The described stub center sill is especially suitable for 125 ton capacity well cars for carrying double stack containers, especially articulated cars. The curved plate 156 provides a more even stress distribution in the stub center sill than previous structures, including bent flange designs used previously on 100 ton capacity container cars. It also makes it easier to assemble the car. The one-piece continuous plate 156 eliminates welding on the bottom surface of the stub center sill in the critical high stress area. The addition of the central web plate 140 and the lateral internal stiffeners 160,162,164 provide for a more even distribution of stresses in the bottom flange plate 156, allowing for a reduction in material thickness in plate 156 over the prior stub center sill design having spaced apart longitudinal walls somewhat like walls 122,124 but without the central web 140. Also, it made it possible to reduce the thickness of walls 122,124. The use of thinner plates also made it easier to join them to coupler 150,152 than when thicker plates were needed. The central web plate 140 also provides for a better transfer of load from the stub center sill to the lower shear plate 60. The central web plate 140 need not be connected to the coupler casting so no change in the coupler design is required. Furthermore, the additional load carrying capacity is obtained within the same basic space envelope of the stub center sill used on the prior art 100 ton capacity car design.
The tie-in of a coupler 150 or 152 to the stub center sill 120 is further reinforced by an assembly 170 extending from the top of the coupler to the end sill 70 (FIGS. 5 and 6). The assembly 170 has a pair of spaced apart vertical plates 172,174 positioned longitudinally of the car. Each of the plates 172,174 has a rear vertical edge 176 joined to end sill plate 72 and a bottom horizontal forward edge 178 joined to the top of coupler 150,152. Plate 180 extends laterally between the plate 172,174 and is joined to them. Plate 180 has a top horizontal portion 182 and a forward sloping portion 184. An additional angle plate 186 is joined to the lower edge of plates 172,174. The rear edge of plate 186 is joined to plate 72 and the bottom edge of plate 186 is joined to coupler 150,152. The side edges of plate 186 extend beyond the plates 172,174 a short distance.
The described assembly constitutes a box-like fabrication which is especially suitable for reinforcing the connection of the couplers 150,152 to the stub center sill 120 and to the end sill 70. Also, it provides greater vertical reaction capability than simple gussets. Being a box section, it increases the torsional restraint that the rail car can provide to the coupler. It also provides an additional load path for the lateral car forces to be transferred to the coupler.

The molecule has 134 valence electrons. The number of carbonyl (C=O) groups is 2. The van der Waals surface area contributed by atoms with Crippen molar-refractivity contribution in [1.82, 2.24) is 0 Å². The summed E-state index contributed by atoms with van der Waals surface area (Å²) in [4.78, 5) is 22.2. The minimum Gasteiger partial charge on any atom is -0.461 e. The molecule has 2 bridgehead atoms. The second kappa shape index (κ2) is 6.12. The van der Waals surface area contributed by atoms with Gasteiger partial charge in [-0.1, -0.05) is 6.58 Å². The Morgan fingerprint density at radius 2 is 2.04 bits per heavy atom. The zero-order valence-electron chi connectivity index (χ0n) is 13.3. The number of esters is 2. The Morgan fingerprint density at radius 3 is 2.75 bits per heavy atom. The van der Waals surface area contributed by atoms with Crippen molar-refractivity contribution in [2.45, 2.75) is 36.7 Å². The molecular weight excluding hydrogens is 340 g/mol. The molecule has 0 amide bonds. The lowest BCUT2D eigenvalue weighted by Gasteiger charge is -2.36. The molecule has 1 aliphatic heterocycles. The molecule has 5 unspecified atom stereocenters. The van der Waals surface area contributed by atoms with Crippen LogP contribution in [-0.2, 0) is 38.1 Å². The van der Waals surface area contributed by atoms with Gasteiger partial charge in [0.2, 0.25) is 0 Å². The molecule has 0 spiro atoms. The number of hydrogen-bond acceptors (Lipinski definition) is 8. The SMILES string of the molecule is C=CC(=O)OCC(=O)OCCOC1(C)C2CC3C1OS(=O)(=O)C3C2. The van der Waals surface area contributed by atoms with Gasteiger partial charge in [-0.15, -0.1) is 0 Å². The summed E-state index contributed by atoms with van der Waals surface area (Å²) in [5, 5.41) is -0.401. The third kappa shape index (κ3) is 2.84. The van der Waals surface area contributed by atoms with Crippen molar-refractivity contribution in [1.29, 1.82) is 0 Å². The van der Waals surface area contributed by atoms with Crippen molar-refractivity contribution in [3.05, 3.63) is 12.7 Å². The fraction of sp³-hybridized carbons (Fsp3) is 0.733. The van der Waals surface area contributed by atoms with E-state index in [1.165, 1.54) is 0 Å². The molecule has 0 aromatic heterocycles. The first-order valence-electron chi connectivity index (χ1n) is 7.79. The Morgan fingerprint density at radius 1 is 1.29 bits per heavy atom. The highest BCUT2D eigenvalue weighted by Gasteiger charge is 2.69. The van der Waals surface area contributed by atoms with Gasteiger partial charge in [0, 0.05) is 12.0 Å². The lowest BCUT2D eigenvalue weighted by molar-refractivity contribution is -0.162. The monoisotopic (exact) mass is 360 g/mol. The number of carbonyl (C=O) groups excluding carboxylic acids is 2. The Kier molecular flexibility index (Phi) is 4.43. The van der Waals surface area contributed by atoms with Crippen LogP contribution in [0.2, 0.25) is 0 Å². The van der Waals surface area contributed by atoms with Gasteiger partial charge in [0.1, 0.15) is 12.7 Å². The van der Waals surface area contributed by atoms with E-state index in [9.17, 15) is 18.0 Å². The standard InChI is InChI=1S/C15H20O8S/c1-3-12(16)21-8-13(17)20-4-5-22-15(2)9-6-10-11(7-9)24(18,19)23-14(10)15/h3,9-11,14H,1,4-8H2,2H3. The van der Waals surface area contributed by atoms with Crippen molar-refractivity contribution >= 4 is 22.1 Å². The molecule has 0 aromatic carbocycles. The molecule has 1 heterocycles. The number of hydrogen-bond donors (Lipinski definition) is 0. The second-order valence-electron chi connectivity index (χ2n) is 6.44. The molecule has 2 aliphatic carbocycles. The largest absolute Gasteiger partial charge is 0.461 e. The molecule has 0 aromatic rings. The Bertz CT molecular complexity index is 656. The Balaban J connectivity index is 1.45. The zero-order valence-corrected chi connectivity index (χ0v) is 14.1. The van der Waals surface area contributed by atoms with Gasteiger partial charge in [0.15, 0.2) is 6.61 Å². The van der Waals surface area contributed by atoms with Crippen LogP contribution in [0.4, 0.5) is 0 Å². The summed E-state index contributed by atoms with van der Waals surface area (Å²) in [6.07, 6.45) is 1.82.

The central portion of the car is reinforced so that optionally it can carry two twenty feet long containers in the well instead of one forty feet long container.
With reference to FIGS. 7 to 10, the central portion of the car 20 is provided with a pair of slightly spaced apart channel members comprising vertical ribs 190,192. The open side of the channel members are joined to the outer surface of side wall sheet or plate 42 to thereby effectively form tubular elements. The top of ribs 190,192 is joined to the bottom of top side sill 36. Each of the ribs is of uniform width and depth for its entire height so that they can be called straight ribs. The other ribs 194 along the side walls of the car are tapered and are laterally narrower at the bottom than at the top.
The lower ends of each rib 190,192 has reinforcing plates 196,198 joined to it on opposing sides. The reinforcing plates 196,198 project downwardly beyond the lower end of the ribs and end with an arced convex outer corner (FIG. 9). The plates 196,198 are joined to side wall sheet 42 and to the reinforcing member 200. A plate 208 (FIG. 9) is joined to the inside surface of said wall sheet 42 adjacent ribs 190,192.
The reinforcing member 200 has a longitudinal horizontal flange 202 joined to the bottom of the well lower side sill flange 50 and a longitudinal vertical web 204 joined to the outside surface of ribs 190,192 with the flange 202 and web 204 joined together by an integral unitary arced transition portion 206 (FIG. 9). The curved outer corner of plates 196,198 are joined to transition portion 206.
The described reinforcement of the central portion of the 125 ton car side walls provides greater load carrying capacity than previous designs without exceeding the clearance envelope for the previously known and used 100 ton car. It is especially suitable for carrying two twenty feet long containers end-to-end in the well. Each such container can carry 53,000 pounds in the well.
Reinforcement of the central portions of the side walls 26,28 also makes it possible to carry two containers end-to-end in the well portion without overloading the design strength of the car body. When a single long container is transported in the well only the four lower corners of the container contact the well floor so that one-half of the container load is applied to each end of the well. When two short containers, i.e., twenty foot containers, are placed in a forty foot long well the abutting ends of the containers apply their load to the central portion of the well so that one-half of the load of each equally and uniformly loaded container is applied to the car body central portion. Because of the increased load, the well central portion is reinforced.